1. Dick wrote We Can Build You in 1962 but the book wasn't published 'til 10 years later, causing some critical misreading of how it reflected growth or changes in the author's thinking. For example, Patricia Warrick considers it an inferior treatment of "...an idea [of a human becoming an android] that apparently remained in Dick's mind after he finished the superb Do Androids Dream of Electric Sheep?" (p. 209, Philip K. Dick, edited by Olander and Greenberg, 1983).
2. Clues that it's an earlier novel: much of the action centers around an American small business struggling to stay afloat, with "Organization Man" themes redolent of the '50s and Dick's mainstream novels of that time. By the late '60s, psychedelia had happened and Dick had gone full blown cosmic.
3. It's unusual for being written in the first person. More typical is the well-constructed beginning that goes off the rails halfway through, into personal hypochondriac maundering.
4. The plot of the first half: an electric musical organ company builds an animatronic robot of Edward M. Stanton, Abraham Lincoln's Secretary of War, as a prototype, then follows it with a lifelike, walking, talking, reasoning Lincoln. Although the simulacra think and feel with their "ruling monad brains" the same way their predecessors did they are typically callously referred to as "the Stanton" and "the Lincoln" by the narrator and other characters. A Howard Hughes style industrialist takes an interest in the simulacra because he wants to use them as fake companions to encourage people to immigrate to the Moon, where he owns the majority of the land. The builders of the sims wrestle with losing their creations in the face of a lucrative buy-out. The Lincoln and the Stanton become active advisors within the "start up."
5. The narrator, Louis Rosen, an employee of the organ company, falls in love with Pris Frauenzimmer, the 19-year-old-going-on-40 cured schizoprenic who designs the outer shells of the sims. She is a typical Dick female, a highly intelligent ball crusher. Perceiving the industrialist as a rival for Pris' affections, Louis flips out midway through the book and tries to kill him. The remainder of the narrative describes Louis' experiences in a state psychiatric facility. Dick drops the android plot after the attempted murder.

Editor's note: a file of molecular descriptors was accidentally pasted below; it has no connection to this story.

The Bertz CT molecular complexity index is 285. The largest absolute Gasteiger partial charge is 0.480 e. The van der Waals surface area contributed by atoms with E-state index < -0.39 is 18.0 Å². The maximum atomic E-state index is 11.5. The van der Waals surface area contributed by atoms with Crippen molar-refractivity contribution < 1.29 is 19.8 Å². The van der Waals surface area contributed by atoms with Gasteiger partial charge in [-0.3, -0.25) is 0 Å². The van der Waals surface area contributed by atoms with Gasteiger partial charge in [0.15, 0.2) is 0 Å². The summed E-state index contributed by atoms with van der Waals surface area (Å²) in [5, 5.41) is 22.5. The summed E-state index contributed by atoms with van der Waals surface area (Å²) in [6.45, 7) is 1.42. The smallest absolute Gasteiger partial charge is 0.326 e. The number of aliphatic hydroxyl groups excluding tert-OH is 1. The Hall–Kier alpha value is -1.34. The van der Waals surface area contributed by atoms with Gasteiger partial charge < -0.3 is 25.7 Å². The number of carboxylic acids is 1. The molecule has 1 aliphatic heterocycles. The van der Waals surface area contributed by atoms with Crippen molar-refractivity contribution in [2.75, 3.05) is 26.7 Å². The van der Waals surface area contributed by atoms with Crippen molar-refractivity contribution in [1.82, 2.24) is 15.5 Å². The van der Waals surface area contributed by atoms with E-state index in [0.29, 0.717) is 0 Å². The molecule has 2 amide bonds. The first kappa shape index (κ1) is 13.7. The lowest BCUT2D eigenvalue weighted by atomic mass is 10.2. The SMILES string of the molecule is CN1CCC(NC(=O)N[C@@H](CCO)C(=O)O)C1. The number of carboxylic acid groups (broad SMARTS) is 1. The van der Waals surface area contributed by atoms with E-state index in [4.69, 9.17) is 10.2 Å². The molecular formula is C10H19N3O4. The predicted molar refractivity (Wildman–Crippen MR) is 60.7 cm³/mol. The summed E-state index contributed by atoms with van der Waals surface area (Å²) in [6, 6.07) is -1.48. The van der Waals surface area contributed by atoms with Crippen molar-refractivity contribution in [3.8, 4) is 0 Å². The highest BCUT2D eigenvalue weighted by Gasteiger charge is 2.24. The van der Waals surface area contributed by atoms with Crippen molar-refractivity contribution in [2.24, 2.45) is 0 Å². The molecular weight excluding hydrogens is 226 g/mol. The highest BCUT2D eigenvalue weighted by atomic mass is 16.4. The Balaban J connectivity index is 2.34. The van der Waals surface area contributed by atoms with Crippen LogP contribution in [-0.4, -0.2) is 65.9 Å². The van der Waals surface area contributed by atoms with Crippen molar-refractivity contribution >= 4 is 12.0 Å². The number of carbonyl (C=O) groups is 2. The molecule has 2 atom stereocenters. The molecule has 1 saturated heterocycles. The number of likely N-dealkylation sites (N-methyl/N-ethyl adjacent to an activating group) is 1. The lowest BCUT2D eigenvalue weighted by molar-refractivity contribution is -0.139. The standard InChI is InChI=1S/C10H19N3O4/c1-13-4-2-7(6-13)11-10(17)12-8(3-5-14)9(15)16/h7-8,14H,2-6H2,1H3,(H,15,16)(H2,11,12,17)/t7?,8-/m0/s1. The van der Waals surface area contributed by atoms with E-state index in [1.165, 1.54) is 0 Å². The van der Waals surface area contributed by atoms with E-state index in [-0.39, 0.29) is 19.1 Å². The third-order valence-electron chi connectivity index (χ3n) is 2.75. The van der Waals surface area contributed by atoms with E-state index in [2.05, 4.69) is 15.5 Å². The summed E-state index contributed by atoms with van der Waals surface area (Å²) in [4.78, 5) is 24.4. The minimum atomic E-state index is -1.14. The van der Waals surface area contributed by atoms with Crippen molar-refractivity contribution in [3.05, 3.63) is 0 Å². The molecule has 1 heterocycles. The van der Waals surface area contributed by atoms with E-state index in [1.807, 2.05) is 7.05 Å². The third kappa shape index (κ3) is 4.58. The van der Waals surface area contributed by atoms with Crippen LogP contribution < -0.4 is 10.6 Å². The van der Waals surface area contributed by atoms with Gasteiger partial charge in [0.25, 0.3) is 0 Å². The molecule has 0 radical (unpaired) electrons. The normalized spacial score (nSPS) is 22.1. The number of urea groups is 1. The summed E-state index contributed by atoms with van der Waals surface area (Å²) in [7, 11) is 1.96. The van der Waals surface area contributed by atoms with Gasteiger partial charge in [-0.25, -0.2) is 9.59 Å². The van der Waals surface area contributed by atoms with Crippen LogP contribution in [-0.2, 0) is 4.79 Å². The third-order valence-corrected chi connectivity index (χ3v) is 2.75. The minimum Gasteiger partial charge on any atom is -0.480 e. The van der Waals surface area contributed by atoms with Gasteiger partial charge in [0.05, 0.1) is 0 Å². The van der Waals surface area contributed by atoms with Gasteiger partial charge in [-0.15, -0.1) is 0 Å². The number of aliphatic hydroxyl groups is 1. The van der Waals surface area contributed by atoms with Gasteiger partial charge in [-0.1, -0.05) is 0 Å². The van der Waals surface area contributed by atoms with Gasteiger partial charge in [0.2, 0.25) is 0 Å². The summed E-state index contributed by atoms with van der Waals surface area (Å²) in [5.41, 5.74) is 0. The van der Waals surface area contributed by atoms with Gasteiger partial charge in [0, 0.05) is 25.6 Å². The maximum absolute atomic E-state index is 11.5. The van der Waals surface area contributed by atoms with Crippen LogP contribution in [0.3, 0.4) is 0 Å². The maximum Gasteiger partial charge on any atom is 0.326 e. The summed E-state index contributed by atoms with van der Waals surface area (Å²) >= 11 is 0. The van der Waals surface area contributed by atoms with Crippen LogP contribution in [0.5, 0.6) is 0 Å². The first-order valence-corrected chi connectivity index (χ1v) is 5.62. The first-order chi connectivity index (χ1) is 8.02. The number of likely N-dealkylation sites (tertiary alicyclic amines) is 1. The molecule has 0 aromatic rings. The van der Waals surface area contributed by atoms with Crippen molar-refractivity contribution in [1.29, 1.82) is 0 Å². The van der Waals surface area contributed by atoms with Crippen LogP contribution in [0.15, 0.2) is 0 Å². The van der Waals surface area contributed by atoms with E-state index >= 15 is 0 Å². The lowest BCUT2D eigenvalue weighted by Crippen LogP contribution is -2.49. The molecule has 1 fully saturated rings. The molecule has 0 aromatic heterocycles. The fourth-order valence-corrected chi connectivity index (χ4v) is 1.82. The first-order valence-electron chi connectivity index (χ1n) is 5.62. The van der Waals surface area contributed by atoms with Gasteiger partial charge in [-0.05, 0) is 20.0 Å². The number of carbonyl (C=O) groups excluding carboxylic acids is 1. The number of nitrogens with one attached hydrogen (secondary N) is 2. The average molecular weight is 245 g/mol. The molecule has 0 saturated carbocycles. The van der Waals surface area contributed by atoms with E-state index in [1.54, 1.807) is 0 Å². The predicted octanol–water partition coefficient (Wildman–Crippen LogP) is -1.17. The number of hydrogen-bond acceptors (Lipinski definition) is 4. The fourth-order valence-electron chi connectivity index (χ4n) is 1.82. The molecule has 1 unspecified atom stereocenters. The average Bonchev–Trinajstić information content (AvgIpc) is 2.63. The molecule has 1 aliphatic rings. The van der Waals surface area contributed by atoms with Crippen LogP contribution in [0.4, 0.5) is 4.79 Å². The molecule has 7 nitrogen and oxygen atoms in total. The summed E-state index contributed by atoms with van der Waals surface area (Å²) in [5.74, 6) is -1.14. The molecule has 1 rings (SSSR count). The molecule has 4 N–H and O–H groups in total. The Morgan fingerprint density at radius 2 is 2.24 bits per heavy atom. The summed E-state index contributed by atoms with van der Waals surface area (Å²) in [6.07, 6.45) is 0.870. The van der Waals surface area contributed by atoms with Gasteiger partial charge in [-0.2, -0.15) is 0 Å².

6. A charitable reading of the book (which Warrick and others have suggested): Louis has turned into a machine and Dick typically subverts the mechanics of the sci fi potboiler to explore the psyche of the human android. Louis, however, is probably the least cold, the least logical, character in the book--he is a sloppy emotional mess from page 1--and Dick lays no foundation for an excess of logic sending him over the edge. An uncharitable reading: Dick needed to wrap up the book to get paid and found it easier to write 80 pages about his own mental health and women problems than to work out the rest of the plot, and no one would read this dime novel anyway.
7. Still vital are the ever-surprising uses of the Lincoln and the Stanton as characters: the former grave but given to annoying reading aloud from children's books, which he finds fascinating, the latter decisive in business matters but mysterious as to ultimate goals--too bad we never find out what they might be. As with much Dick, there's an intriguing novel in here waiting to be written. A debate between the industrialist and the Lincoln about what it means to be human anticipates the trial of Data in Star Trek TNG's "The Measure of a Man" episode by some 25 years. Rather unlike Star Trek is the endless bickering between Louis and Pris, showcasing the author's urbane, melancholy humor. At one point they check into a motel, feinting sexual interest back and forth. Pris suggests going out for corn beef sandwiches. A page or two later, during a lull in their sparring, Louis says "It's too late for kosher corned beef anyhow. I don't mean too late in the evening. I mean too late in our lives."
Related: Lies, Inc. (aka The Unteleported Man).